In the not-too-distant future fear of terrorism is at an all-time high. Privacy and personal rights are a luxury of the past. On the streets, in the workplace and even in people’s homes everyone is being monitored by a mobile robotic camera called “Eyeborgs.” The question is: is watching all the cameras are doing, or is there more than meets the eye? As people die in increasing numbers and bizarre ways, FBI agent Gunner Reynolds (Adrian Paul, “The Highlander”) discovers a shocking plot that turns his investigation into all-out warfare, man against machine. Who will survive…the Eyeborgs?
Director Richard Clabaugh fashions a movie that seems like a homage to many classic Sci-fi flicks. Most notably resembling Robocop (the Eyeborgs look like Ed-209s at times), Predator when it goes with the infrared vision and at times other Sci-Fi classics. As a Director Of Photography Clabaugh knows his stuff. This film is visually stunning no doubt Clabaugh was a major influence on Kenneth Wilson II’s work as DP here. When someone is specializes in a field they know what they want even when they change jobs. Richard Clabaugh also dons another hat here as co-writer (more on that later). Clabaugh runs a tight ship with this movie and does a very good job
Visual and Special Effects are amazing here. This is better than standard Sci-Fi effects with the Eyeborgs looking more like realistic Ed-209’s updated with today and tomorrow tech that should stand up over time. Christopher Howell won 2 awards for his work and it’s not surprising. There have been big budget Hollywood films that didn’t look this good, cough Transformers cough.
Story-wise Eyeborgs surprises with a depth that makes you think about the level of trust between man and machine and how reliant, as people, we’ve become on technology. There is the eventual clash that’s to be expected between the Eyeborgs and man, but it’s done in such a way that is refreshing and new. There is symbolism here for giving government too much power and not relying on yourself enough, but also being too trusting of technology too much to the point where it’s harmful to mankind. Also symbolic is the allowance of invasion of privacy due to fears created by the government about terrorism and the use/abuse of those in power. I couldn’t agree more with the movie’s statements, but don’t let that make you think that this movie isn’t entertaining because it has a deeper meaning. It entertains very well and as much as it being due to visuals, the story is enjoyable and the ending begs for a well-deserved sequel.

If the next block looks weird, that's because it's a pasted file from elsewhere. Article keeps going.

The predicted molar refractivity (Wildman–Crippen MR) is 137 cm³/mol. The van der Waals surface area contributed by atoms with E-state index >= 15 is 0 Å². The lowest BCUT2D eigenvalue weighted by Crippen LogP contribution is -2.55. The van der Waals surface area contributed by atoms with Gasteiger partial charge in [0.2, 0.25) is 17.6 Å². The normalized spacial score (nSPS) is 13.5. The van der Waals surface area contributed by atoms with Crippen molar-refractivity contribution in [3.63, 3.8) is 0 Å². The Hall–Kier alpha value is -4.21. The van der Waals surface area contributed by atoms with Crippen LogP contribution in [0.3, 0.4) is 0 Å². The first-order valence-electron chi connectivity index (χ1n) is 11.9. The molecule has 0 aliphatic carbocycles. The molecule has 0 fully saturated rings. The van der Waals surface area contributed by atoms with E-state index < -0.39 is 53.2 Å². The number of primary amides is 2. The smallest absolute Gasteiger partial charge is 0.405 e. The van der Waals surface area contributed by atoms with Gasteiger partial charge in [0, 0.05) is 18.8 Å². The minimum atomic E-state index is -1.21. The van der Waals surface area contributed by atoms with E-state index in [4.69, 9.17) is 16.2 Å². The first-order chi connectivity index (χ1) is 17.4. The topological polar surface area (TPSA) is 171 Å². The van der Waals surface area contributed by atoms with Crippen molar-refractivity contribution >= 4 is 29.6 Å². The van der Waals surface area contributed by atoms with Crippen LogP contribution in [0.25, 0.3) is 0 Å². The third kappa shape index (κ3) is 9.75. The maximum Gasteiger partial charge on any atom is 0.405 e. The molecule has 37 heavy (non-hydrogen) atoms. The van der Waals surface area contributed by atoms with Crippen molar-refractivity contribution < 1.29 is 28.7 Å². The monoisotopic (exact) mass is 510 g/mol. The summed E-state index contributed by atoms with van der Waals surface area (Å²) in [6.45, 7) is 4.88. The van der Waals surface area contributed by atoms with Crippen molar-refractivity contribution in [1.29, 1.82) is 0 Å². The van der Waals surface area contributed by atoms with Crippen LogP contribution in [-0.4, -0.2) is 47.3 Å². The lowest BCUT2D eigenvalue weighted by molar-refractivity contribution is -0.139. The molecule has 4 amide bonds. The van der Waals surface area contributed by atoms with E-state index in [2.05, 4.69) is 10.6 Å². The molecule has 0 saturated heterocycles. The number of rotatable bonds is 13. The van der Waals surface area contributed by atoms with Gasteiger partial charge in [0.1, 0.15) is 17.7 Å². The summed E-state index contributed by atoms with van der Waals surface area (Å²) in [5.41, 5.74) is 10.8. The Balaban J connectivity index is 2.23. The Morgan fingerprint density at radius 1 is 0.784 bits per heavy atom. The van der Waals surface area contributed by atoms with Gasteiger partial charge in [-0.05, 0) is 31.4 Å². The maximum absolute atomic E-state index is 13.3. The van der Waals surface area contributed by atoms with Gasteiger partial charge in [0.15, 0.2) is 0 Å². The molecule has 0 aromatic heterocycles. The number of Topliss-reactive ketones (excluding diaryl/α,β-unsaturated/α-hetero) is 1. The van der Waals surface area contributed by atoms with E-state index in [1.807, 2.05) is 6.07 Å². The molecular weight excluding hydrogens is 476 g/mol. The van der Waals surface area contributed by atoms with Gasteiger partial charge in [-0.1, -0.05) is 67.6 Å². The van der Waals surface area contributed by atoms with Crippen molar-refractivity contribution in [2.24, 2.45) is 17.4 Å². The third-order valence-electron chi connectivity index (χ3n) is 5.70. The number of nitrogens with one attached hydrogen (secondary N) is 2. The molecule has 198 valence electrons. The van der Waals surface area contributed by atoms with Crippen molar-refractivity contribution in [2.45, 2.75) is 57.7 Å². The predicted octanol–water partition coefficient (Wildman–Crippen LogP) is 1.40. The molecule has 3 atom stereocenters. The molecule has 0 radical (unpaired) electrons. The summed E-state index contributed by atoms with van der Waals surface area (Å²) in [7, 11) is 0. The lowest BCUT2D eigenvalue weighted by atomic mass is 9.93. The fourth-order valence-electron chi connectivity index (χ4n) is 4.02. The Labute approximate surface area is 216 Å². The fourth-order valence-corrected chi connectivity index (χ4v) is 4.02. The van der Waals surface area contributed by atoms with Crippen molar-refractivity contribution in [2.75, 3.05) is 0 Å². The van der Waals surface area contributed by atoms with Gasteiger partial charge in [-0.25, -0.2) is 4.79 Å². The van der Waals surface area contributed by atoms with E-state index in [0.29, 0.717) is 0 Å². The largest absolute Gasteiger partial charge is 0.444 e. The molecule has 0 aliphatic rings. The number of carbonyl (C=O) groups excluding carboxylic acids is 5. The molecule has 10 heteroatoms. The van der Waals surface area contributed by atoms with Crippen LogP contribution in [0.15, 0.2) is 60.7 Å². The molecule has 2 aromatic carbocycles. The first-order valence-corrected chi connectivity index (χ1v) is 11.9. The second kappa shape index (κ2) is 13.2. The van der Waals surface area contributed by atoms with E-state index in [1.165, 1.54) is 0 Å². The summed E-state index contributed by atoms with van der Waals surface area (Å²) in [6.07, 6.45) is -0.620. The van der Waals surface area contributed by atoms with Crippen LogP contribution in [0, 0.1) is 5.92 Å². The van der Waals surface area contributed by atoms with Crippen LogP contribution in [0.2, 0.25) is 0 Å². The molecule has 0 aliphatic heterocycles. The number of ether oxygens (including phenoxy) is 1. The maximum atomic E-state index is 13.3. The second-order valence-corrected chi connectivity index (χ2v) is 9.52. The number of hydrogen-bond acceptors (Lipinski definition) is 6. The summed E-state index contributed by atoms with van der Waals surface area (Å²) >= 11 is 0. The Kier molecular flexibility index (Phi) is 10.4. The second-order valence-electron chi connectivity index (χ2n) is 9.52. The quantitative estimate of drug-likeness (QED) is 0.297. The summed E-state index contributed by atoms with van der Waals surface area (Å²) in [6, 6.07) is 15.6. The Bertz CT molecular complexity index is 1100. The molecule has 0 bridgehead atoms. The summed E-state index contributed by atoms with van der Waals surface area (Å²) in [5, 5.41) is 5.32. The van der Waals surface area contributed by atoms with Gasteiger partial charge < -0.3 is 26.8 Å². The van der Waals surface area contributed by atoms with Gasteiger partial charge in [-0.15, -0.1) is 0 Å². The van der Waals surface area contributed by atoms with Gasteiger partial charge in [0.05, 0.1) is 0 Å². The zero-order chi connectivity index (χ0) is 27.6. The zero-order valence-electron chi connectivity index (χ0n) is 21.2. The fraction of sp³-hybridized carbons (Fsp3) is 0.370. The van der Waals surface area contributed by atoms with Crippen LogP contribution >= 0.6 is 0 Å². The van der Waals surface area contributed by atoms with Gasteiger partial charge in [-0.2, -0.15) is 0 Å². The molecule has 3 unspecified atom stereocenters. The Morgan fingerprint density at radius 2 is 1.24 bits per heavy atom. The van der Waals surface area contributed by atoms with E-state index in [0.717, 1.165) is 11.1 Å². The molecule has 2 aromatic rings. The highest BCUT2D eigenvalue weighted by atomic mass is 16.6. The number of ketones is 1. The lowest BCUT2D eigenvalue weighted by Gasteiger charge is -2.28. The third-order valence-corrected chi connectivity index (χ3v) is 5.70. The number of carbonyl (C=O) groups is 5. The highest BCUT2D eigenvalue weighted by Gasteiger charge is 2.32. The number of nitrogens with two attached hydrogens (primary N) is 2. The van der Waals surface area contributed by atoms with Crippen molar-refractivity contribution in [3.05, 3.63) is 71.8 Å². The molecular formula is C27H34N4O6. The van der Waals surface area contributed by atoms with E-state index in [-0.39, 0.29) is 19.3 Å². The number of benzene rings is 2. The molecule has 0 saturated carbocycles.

The acting is a bit shaky, but good. Adrian Paul (Highlander) knows action very well, but also does a good job with other aspects of his character. An example of this is when he tried to convince his superiors that there is more to the Eyeborgs than most people think and is rebuffed for his efforts. He plays his character’s struggles and frustrations effortlessly. Megan Blake is solid playing the reporter who delves into the mystery very well. Danny Trejo plays G-Man a man who dislikes and distrusts the Eyeborgs and the government. His presence alone brings a respectable aspect to the movie with his experience and history of good and great supporting roles. Luke Eberl is a little shaky as the President’s nephew who has a deeper connection to the Eyeborgs than he knows. Maybe it’s youth but Eberl seems hesitant much of the time, unsure of himself at others.
Overall, Eyeborgs is a pretty enjoyable movie that at the very least deserves a rental. More for the Sci-Fi crowd who should enjoy this very much. The movie looks very good on Blu-ray and comes with my recommendation with a rental first just in case, but if you’re reading this you are bound to be a Sci-Fi fan so I’m sure you’ll like it.
Special Features -
- Behind-The-Scene Featurettes
- Deleted Scenes
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